We strive to make working for f. & co what working for any knowledge-fuelled company should be: a personal, meaningful commitment to making things better.

Making the workplace more fun. Fostering the feeling that the time you spend away from your family to earn a living is actually well-spent, with another family of sorts.

Making the company evolve. The world is constantly changing, people too. Organizations are organic vehicles of collaboration for people to have a greater, more efficient impact on the world. That vehicle should not only be mindful of the people who operate it. It should resemble them, even as they individually evolve.

Making the world a better place. Organizations falter when they stop pouring meaningful input into the world. Employees should be able to project their values and the vision of the world they want to leave their children into their daily work and wake up every day with the feeling of a purpose greater than just trading precious life time in exchange for a pittance.

Time off is time well spent

Le Ratacat is quite pleased with his new LEGO Architecture Studio box

In the knowledge economy, in the networked society, the things that we learn and the people that we meet outside of work often bring greater value to the work that we do than most things we will do within the realm of work. There are no set times at which good ideas happen. Conforming to an idea inherited from the industrial revolution of how and when work actually happens, is a disservice to our society.

There will still be sick people to be cared for, food to be produced and distributed and roads to be maintained in a snow storm — and therefore a need for a good number of us to valiantly hold the fort through the holidays. But for those of us who don’t have to deal with actually urgent matters, it is our social responsibility to take some time away from work, from the daily grind of email, meetings and deliverables.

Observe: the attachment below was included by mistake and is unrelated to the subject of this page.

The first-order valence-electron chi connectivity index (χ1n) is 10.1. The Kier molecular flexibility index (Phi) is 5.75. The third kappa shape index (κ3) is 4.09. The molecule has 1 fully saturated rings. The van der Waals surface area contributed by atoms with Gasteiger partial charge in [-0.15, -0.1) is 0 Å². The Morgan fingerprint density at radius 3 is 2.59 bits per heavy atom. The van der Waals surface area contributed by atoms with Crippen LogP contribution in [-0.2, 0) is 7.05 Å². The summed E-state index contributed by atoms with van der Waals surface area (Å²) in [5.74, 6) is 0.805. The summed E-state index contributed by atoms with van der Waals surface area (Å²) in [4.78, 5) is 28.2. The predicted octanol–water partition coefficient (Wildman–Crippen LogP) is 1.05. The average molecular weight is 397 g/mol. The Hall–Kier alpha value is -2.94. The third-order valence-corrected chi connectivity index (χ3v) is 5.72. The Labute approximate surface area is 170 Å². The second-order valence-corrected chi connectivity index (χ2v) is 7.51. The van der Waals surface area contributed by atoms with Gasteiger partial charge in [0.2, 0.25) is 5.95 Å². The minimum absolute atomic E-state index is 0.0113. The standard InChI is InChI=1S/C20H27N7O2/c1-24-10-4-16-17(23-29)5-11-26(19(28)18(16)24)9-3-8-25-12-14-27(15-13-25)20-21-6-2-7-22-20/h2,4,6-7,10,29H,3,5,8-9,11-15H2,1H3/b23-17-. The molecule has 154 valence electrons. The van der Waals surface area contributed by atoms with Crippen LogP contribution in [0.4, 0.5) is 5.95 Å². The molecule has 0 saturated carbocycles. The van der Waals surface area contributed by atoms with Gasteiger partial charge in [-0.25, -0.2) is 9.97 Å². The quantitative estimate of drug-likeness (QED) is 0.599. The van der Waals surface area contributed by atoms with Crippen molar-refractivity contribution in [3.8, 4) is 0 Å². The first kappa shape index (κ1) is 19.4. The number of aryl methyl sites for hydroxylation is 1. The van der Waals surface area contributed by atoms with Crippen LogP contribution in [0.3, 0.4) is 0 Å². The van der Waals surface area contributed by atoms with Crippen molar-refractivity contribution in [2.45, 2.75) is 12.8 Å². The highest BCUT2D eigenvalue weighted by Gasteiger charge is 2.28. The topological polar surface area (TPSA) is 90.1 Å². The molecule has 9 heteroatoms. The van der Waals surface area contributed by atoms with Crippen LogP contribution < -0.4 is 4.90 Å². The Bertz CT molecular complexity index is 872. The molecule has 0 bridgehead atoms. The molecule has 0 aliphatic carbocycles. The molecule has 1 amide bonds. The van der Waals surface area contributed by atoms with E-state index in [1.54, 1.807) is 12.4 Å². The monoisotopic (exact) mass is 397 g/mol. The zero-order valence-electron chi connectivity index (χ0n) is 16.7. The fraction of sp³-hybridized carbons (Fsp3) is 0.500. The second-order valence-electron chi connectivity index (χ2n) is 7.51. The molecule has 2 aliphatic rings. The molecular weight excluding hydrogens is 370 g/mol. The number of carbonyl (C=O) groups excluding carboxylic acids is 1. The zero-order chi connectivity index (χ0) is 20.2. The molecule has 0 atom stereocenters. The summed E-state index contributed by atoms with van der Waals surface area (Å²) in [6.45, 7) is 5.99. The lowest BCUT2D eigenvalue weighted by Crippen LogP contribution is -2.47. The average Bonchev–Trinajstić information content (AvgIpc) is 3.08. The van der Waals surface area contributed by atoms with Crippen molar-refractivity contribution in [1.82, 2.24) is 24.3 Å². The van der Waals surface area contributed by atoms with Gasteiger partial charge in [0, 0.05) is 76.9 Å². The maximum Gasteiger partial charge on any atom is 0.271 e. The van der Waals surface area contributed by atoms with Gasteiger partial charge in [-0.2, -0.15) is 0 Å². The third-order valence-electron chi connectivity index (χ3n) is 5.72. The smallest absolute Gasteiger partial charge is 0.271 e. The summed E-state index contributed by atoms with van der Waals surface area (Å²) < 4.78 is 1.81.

We have to talk, passionately or nonchalantly, to people we care for and who care for us, yet don’t necessarily understand (or even care for) the technicalities of our work. We have to reflect broadly on the year that passed and question our assumptions about the year to come. We have to dance and sing all night, eat, drink (responsibly) and sleep in when needed. We have to take a plane somewhere, see the earth from above and get a taste from foreign lands.

We have to. Otherwise, we’re just living in boxes.

Happy holidays to you all, and to the fantastic f. & co team, that’s disseminated out in the world. Have a great time and spread the love in Charlevoix, New Brunswick, Mexico, Switzerland or Montréal. This is also our work. This is how we’re making the world a better place.


Louis-Félix Binette is managing partner of f. & co. He wrote this piece on Christmas Day, on the train to visit his mom in Quebec City, in what started as a thank you note to his amazing employees. It was originally published on cllbr, on Boxing Day.